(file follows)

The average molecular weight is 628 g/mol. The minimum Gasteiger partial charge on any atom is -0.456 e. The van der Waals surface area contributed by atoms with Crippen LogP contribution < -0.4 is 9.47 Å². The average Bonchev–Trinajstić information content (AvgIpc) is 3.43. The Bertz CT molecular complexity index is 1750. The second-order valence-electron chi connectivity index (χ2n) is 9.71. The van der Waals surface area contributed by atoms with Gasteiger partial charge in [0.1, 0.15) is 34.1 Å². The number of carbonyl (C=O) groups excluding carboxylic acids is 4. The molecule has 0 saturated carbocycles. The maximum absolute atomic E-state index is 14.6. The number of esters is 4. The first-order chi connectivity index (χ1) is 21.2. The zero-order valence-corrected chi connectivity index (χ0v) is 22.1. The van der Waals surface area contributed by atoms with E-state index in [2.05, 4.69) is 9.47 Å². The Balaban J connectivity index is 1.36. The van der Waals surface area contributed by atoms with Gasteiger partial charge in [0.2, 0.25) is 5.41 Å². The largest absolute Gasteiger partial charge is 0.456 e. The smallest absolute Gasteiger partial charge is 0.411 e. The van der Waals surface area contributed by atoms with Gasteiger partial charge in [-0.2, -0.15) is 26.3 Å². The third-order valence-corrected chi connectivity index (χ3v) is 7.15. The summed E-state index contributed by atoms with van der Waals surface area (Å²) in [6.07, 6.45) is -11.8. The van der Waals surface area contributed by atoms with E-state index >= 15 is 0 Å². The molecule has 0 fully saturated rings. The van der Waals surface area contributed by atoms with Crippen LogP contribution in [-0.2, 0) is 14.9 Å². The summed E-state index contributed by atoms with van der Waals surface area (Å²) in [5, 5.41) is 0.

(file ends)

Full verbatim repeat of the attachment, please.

The average molecular weight is 628 g/mol. The minimum Gasteiger partial charge on any atom is -0.456 e. The van der Waals surface area contributed by atoms with Crippen LogP contribution < -0.4 is 9.47 Å². The average Bonchev–Trinajstić information content (AvgIpc) is 3.43. The Bertz CT molecular complexity index is 1750. The second-order valence-electron chi connectivity index (χ2n) is 9.71. The van der Waals surface area contributed by atoms with Gasteiger partial charge in [0.1, 0.15) is 34.1 Å². The number of carbonyl (C=O) groups excluding carboxylic acids is 4. The molecule has 0 saturated carbocycles. The maximum absolute atomic E-state index is 14.6. The number of esters is 4. The first-order chi connectivity index (χ1) is 21.2. The zero-order valence-corrected chi connectivity index (χ0v) is 22.1. The van der Waals surface area contributed by atoms with E-state index in [2.05, 4.69) is 9.47 Å². The Balaban J connectivity index is 1.36. The van der Waals surface area contributed by atoms with Gasteiger partial charge in [0.2, 0.25) is 5.41 Å². The largest absolute Gasteiger partial charge is 0.456 e. The smallest absolute Gasteiger partial charge is 0.411 e. The van der Waals surface area contributed by atoms with Gasteiger partial charge in [-0.2, -0.15) is 26.3 Å². The third-order valence-corrected chi connectivity index (χ3v) is 7.15. The summed E-state index contributed by atoms with van der Waals surface area (Å²) in [6.07, 6.45) is -11.8. The van der Waals surface area contributed by atoms with E-state index >= 15 is 0 Å². The molecule has 0 fully saturated rings. The van der Waals surface area contributed by atoms with Crippen LogP contribution in [-0.2, 0) is 14.9 Å². The summed E-state index contributed by atoms with van der Waals surface area (Å²) in [5, 5.41) is 0.